The great Rugby World Cup controversies
South African referee Craig Joubert is firmly in the World Cup spotlight following a controversial finale to an immense quarter-final clash between Scotland and Australia at Twickenham on Sunday.
Joubert's contentious late penalty award gave Australia a chance to win the game, with fly-half Bernard Foley's successful kick edging Australia home 35-34 and sparking an outcry among rugby union fans, former players and coaches.
It is not the first Rugby World Cup controversy, though, during the event's 28-year history. Here, Press Association Sport looks back at five headline events.
ENGLAND'S 16th PLAYER
England briefly had 16 players on the pitch during a 2003 pool game against Samoa in Melbourne when Dan Luger was sent on to join the action while Mike Tindall remained on the field receiving treatment. England, who went on to win the tournament. received a £10,000 fine after being hit by a misconduct charge..
WHAT'S YOUR POISON?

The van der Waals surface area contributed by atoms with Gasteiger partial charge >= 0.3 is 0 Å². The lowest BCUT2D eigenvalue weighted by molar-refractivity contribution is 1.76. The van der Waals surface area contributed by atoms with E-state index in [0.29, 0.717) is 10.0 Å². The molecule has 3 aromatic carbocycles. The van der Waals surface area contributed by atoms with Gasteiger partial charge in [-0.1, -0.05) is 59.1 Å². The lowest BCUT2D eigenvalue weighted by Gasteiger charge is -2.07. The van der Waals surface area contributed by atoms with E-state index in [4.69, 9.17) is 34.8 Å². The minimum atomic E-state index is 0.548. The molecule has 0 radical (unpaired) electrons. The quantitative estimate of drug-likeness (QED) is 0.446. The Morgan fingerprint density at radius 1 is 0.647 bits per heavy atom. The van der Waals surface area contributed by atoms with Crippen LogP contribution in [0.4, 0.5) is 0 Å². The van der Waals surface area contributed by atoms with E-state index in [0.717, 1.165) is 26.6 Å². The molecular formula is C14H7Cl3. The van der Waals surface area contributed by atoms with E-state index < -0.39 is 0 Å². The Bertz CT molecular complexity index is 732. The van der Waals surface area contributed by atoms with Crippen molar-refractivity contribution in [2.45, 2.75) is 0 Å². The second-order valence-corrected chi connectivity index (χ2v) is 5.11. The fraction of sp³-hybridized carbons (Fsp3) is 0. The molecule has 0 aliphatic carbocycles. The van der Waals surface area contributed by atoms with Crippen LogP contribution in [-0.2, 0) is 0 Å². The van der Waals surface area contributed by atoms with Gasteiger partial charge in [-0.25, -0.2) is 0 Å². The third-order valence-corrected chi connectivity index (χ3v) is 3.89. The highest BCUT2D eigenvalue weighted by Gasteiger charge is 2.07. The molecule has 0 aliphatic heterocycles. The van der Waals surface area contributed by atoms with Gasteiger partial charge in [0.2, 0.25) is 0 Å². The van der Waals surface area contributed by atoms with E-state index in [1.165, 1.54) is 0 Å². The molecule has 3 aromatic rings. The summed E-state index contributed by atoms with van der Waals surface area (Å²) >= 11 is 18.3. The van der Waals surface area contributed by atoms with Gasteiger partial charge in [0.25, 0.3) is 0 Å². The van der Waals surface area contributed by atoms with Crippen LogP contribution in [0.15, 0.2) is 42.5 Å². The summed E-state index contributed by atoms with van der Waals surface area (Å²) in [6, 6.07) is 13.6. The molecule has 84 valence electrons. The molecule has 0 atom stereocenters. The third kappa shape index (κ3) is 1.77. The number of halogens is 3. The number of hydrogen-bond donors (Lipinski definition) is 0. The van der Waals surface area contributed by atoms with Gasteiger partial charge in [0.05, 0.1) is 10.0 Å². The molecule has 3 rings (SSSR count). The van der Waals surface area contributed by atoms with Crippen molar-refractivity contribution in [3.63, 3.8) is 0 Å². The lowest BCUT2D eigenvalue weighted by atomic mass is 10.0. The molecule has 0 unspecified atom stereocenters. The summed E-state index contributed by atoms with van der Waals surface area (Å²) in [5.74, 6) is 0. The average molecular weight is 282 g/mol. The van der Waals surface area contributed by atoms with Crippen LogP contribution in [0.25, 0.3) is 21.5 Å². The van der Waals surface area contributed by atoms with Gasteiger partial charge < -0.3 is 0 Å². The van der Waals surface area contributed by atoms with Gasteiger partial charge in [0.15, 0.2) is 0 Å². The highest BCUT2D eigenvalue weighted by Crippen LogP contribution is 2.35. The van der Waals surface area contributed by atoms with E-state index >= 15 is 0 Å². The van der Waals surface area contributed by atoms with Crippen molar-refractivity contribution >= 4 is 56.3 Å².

One of sport's great conspiracy theories surrounds the apparent food-poisoning suffered by several New Zealand players on the eve of the 1995 World Cup final against host nation South Africa in Johannesburg. A number of All Blacks were taken ill, and New Zealand head coach Laurie Mains alleged sabotage of food and drink at the team hotel. Nothing, though, was ever proved.
WARBURTON SEES RED
Wales captain Sam Warburton was sent off after just 17 minutes of a 2011 World Cup semi-final against France in Auckland. Warburton, who had been one of the tournament's outstanding players, received his marching orders from Irish referee Alain Rolland following a tackle on French wing Vincent Clerc. Most observers viewed a yellow card as sufficient punishment, but Warburton departed and Wales lost 9-8.
Torrential rain effectively made Kings Park in Durban unplayable for the 1995 World Cup semi-final between hosts South Africa and France. The game, though, was somehow given the go-ahead, but France were denied when forward Abdel Benazzi went over for what appeared to be a legitimate try. But referee Derek Bevan thought otherwise, and the Springboks prevailed 19-15.
New Zealand made a shock 2007 World Cup quarter-final exit against France in Cardiff. Les Bleus won 20-18, but English referee Wayne Barnes missed a forward pass during the move that led to France's critical second touchdown, while his general handling of the match sparked an outcry among disgruntled Kiwis, whose criticism of the official bordered on hysteria.